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Don't take it wrong, Fail2ban is an excellent tool to prevent brute-force attacks. However, sometimes there are production scenarios where you need to keep your door slightly open. It is the classic dilemma security vs utilization; in pro fo the security, you may have a lot of countermeasures that will block many things, depending your paranoia, you may close as much as you want to a point that you may start to have false positives; in pro of the production you may need to keep up and running your service no matter what, you even will need to accept some brute-force attacks from "clean" IPs.

My Problem when Hardening the PBX

As I have described in my Hardening your PBX article, the importance of PBX is to be there when you need it. In order to archive that, I had to keep half-open a door. What I mean is that all IP's where people are registered are automatically whitelisted. This will allow being sure that the service is up, even when another phone is trying to register with a wrong IP; think on the NAT cases, when more than one phone registered using the same IP, if one phone tries three times the wrong password, all the customer's phones could be banned because of that. Remember Fail2ban only sees public IP's in a hosted PBX environment.

fail2ban allowing bad traffic

In this picture, the red lines are bad traffic, the blue lines are good traffic and the purple lines are the mix of good and bad traffic.

As your VoIP business comes popular, your domain as well. Users will change passwords through your PBX web interface, phones are going to be recycled and sooner than later you will have some "orphan" IP phones trying to register to an inexistent extension or domain. The problem is not that the hit will succeed, it won't. The problem is that that hit waste a lot of resources. Because it doesn't exist, it is not in the FreeSWITCH cache (Memcached), then it will need to do some database queries and expend some I/O writing in the log. The resources used to query the database are expensive for the PBX, writing the log it is not a big deal since Linux can handle that correctly, but if you are using Fail2ban, you will realize that Fail2ban CPU and memory utilization increase as the log activity does as well. One extension using a whitelisted IP and trying to register to an inexistent user or domain is not a big deal but now think on 100 telephones doing that. Your PBX will be struggling hard.

If you wonder if you are in this scenario, check your FreeSWITCH log and look for lines like the following:

[WARNING] sofia_reg.c:2906 Can't find user [This email address is being protected from spambots. You need JavaScript enabled to view it.] from 999.999.999.999

If you have this kind of lines, and the given IP is whitelisted (regardless if it is flagged by a dynamic or a static method) it is very likely you are in the situation described by this article.

Blocking Inexistant Users/Domains in your FreeSWITCH

My proposal is easy, a service that blocks any SIP signal that identifies itself using an inexistent user or domain. So, how would you do that? You will need to parse in real time the FreeSWITCH log. The good thing is that FreeSWITCH will complain if the user or domain is inexistent. Once you have the right combination of user and domain, you just need to verify the iptables rules, if the rule does not exist, you just insert it (tip: use the string module).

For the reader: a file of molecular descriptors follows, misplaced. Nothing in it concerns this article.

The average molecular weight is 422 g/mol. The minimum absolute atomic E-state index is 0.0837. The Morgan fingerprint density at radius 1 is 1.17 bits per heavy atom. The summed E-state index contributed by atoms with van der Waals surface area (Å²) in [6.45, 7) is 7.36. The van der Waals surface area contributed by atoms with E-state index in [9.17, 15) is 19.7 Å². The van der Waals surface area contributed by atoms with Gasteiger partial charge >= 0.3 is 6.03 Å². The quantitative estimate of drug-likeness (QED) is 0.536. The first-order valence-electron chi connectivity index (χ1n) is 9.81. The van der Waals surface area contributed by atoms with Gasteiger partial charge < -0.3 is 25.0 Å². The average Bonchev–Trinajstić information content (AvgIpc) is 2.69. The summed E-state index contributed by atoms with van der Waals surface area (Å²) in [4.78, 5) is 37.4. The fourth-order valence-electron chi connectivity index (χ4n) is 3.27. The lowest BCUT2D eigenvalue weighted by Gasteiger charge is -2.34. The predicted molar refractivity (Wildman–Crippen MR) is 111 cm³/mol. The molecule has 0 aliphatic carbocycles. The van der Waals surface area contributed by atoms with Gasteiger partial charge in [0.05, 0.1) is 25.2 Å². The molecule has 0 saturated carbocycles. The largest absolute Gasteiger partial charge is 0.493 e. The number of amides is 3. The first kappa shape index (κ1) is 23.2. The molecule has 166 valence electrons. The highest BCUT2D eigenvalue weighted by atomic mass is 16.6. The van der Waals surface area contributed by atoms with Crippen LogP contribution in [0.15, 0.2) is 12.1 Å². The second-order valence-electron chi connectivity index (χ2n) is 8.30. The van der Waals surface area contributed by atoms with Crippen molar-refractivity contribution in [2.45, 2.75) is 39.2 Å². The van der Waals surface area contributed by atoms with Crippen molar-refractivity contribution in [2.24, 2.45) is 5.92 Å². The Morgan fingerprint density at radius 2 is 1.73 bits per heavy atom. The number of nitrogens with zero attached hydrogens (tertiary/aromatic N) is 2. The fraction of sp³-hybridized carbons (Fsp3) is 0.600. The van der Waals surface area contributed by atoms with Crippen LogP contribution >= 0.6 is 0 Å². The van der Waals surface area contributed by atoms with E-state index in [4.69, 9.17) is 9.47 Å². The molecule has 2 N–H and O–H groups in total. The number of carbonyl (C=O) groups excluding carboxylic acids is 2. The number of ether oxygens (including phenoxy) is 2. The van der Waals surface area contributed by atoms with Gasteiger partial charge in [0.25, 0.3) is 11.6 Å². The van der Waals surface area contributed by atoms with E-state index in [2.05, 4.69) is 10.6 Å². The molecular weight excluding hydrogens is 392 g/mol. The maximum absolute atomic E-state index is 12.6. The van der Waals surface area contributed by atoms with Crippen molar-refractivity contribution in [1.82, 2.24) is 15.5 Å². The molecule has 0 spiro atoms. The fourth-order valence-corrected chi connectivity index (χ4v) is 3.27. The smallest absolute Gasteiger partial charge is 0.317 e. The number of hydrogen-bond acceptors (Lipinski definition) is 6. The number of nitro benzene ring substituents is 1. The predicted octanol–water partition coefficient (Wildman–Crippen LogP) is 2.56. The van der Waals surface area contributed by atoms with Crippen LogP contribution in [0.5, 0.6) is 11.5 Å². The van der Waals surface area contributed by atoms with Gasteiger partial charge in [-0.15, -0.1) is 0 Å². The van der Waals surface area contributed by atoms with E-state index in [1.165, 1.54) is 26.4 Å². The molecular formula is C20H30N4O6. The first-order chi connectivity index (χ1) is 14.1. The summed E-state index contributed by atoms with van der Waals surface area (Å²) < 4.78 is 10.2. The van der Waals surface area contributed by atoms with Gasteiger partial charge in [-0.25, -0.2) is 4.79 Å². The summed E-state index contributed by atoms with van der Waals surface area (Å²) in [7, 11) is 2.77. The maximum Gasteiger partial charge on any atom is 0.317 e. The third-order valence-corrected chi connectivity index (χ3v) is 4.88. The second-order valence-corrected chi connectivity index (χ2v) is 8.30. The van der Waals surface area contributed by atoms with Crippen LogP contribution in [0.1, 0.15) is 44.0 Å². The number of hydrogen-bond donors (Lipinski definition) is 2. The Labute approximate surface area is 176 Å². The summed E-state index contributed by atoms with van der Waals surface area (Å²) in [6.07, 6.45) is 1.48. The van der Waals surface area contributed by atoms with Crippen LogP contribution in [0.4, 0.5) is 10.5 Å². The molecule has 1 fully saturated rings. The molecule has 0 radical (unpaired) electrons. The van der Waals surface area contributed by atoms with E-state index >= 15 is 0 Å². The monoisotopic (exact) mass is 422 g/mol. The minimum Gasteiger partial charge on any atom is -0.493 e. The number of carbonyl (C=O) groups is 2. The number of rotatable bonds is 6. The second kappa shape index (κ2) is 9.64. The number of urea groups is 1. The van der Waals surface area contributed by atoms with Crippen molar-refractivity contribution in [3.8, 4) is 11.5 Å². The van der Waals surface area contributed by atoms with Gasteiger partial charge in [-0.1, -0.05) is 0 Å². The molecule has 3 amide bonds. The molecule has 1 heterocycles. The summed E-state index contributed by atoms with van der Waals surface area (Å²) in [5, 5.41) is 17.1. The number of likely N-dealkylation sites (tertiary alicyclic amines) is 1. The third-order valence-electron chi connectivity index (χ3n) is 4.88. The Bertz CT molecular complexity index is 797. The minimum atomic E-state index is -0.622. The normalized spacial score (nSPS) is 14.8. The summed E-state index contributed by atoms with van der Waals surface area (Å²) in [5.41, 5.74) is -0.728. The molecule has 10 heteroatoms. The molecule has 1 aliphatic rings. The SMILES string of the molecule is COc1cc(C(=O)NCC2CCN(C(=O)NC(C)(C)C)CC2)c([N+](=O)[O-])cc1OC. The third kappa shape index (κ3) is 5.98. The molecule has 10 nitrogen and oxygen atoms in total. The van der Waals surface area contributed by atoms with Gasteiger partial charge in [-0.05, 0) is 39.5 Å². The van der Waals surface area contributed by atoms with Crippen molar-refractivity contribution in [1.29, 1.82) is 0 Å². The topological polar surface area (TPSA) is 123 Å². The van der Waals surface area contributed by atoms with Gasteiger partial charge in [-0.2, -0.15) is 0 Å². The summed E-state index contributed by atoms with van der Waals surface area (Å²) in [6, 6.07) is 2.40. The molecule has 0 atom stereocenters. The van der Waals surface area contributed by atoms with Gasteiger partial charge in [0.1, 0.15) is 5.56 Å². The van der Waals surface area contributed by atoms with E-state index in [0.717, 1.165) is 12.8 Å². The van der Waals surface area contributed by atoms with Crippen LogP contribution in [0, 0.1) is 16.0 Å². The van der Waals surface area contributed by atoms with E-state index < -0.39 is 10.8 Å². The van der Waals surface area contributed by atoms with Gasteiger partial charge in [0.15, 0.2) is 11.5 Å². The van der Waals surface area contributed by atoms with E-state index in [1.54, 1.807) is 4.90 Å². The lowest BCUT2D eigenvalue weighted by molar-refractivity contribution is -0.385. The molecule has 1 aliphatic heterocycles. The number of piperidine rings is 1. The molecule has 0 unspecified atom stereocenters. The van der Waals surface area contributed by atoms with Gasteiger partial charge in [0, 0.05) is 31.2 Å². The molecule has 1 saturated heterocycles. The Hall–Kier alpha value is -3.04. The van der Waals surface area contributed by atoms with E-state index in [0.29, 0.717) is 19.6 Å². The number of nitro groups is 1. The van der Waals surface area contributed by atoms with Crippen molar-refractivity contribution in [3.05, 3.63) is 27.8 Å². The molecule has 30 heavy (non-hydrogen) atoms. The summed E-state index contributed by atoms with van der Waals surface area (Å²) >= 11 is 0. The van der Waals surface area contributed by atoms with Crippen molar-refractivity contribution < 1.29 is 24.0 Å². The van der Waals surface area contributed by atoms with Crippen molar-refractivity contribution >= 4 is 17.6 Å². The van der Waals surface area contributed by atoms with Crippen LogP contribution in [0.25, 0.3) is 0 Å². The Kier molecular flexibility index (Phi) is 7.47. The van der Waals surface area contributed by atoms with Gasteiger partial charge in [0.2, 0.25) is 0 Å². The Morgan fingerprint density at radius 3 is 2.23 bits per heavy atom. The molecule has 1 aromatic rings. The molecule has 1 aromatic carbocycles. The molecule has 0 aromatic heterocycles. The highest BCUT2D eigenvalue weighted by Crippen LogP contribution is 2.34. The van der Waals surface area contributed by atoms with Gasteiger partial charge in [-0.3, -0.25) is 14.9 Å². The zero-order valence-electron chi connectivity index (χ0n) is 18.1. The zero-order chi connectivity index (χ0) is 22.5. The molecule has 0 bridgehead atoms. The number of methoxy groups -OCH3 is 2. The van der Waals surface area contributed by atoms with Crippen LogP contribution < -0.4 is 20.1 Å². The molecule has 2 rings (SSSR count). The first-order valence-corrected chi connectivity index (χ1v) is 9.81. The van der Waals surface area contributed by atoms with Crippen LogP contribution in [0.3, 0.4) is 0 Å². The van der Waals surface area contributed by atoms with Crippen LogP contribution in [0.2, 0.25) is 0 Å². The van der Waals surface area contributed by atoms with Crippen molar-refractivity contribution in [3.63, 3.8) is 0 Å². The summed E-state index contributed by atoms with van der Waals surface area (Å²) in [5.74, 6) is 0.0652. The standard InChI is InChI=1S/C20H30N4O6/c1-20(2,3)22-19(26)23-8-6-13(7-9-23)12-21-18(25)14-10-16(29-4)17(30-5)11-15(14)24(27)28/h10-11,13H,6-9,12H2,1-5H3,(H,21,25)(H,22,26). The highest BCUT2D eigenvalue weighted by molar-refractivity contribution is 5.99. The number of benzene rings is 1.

fail2ban blocking bad traffic

This approach will only allow one hit per combination, the following won't hit the PBX. Your database will be less busy, you will have a better PBX performance and your CPU will be doing PBX work (Fail2ban won't be using a lot of I/O and CPU). See in the picture, the line between the firewall and the FreeSWITCH is blue, which means it is only valid traffic.

Take the following example:

iptables -A INPUT -p udp -m udp --dport 5060 -m string --string "Authorization: Digest username=\"101\", realm=\"mydomain.pbx.to-call.me\"" --algo bm --to 65535 -j LOG --log-prefix "[unexistant-registration]"

Unfortunately, these scripts are not public. If you need them you will need to hire my services. If you are a seasoned sysadmin, you know what to do.

What's Next? What if the Password was fixed?

At this moment, if the IP phone configuration is fixed (let's say, someone has changed the password in the PBX but forgot to update their IP Phone), you will need to flush manually or with a crontab the iptables rules.

I will be working on a Fail2ban approach, which I think it would be better as the combination would be automatically unbanned. I will update this article as this gets better.

UPDATE: After some research, I found no way to send a parameter fo the action definition from the regular expression. You can send static parameters to actions, but a dynamic value taken from the regular expression not. Not at least in Fail2ban 0.10 where I did research. If someone knows how I would appreciate an explanation.

Because of this, the way to do it is by using the at command. Just add an at now + 1 hour command to remove the iptables rule.

Good luck!

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